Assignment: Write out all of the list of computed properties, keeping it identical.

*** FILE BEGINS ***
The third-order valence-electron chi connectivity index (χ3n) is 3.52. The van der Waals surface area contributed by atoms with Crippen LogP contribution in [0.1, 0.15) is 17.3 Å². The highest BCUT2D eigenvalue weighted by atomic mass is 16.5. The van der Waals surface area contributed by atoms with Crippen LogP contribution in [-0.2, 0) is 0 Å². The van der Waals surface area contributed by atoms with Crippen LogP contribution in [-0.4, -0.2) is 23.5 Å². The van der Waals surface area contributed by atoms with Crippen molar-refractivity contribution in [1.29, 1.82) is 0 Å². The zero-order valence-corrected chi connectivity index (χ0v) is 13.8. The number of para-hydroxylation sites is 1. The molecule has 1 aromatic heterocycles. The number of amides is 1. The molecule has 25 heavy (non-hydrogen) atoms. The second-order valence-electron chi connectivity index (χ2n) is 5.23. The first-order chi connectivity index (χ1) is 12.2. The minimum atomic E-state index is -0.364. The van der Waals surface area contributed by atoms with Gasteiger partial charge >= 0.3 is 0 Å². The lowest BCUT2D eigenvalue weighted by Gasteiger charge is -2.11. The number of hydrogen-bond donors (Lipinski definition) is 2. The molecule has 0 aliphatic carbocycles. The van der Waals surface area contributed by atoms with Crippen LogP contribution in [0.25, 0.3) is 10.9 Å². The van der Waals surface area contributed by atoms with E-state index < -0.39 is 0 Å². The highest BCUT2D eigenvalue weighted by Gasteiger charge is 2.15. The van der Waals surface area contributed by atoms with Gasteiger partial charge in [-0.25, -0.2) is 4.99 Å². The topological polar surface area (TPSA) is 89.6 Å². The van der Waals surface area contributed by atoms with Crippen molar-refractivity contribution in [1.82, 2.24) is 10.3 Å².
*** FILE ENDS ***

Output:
The third-order valence-electron chi connectivity index (χ3n) is 3.52. The van der Waals surface area contributed by atoms with Crippen LogP contribution in [0.1, 0.15) is 17.3 Å². The highest BCUT2D eigenvalue weighted by atomic mass is 16.5. The van der Waals surface area contributed by atoms with Crippen LogP contribution in [-0.2, 0) is 0 Å². The van der Waals surface area contributed by atoms with Crippen LogP contribution in [-0.4, -0.2) is 23.5 Å². The van der Waals surface area contributed by atoms with Crippen molar-refractivity contribution in [1.29, 1.82) is 0 Å². The zero-order valence-corrected chi connectivity index (χ0v) is 13.8. The number of para-hydroxylation sites is 1. The molecule has 1 aromatic heterocycles. The number of amides is 1. The molecule has 25 heavy (non-hydrogen) atoms. The second-order valence-electron chi connectivity index (χ2n) is 5.23. The first-order chi connectivity index (χ1) is 12.2. The minimum atomic E-state index is -0.364. The van der Waals surface area contributed by atoms with Gasteiger partial charge >= 0.3 is 0 Å². The lowest BCUT2D eigenvalue weighted by Gasteiger charge is -2.11. The number of hydrogen-bond donors (Lipinski definition) is 2. The molecule has 0 aliphatic carbocycles. The van der Waals surface area contributed by atoms with Crippen LogP contribution in [0.25, 0.3) is 10.9 Å². The van der Waals surface area contributed by atoms with E-state index < -0.39 is 0 Å². The highest BCUT2D eigenvalue weighted by Gasteiger charge is 2.15. The van der Waals surface area contributed by atoms with Gasteiger partial charge in [-0.25, -0.2) is 4.99 Å². The topological polar surface area (TPSA) is 89.6 Å². The van der Waals surface area contributed by atoms with Crippen molar-refractivity contribution in [1.82, 2.24) is 10.3 Å².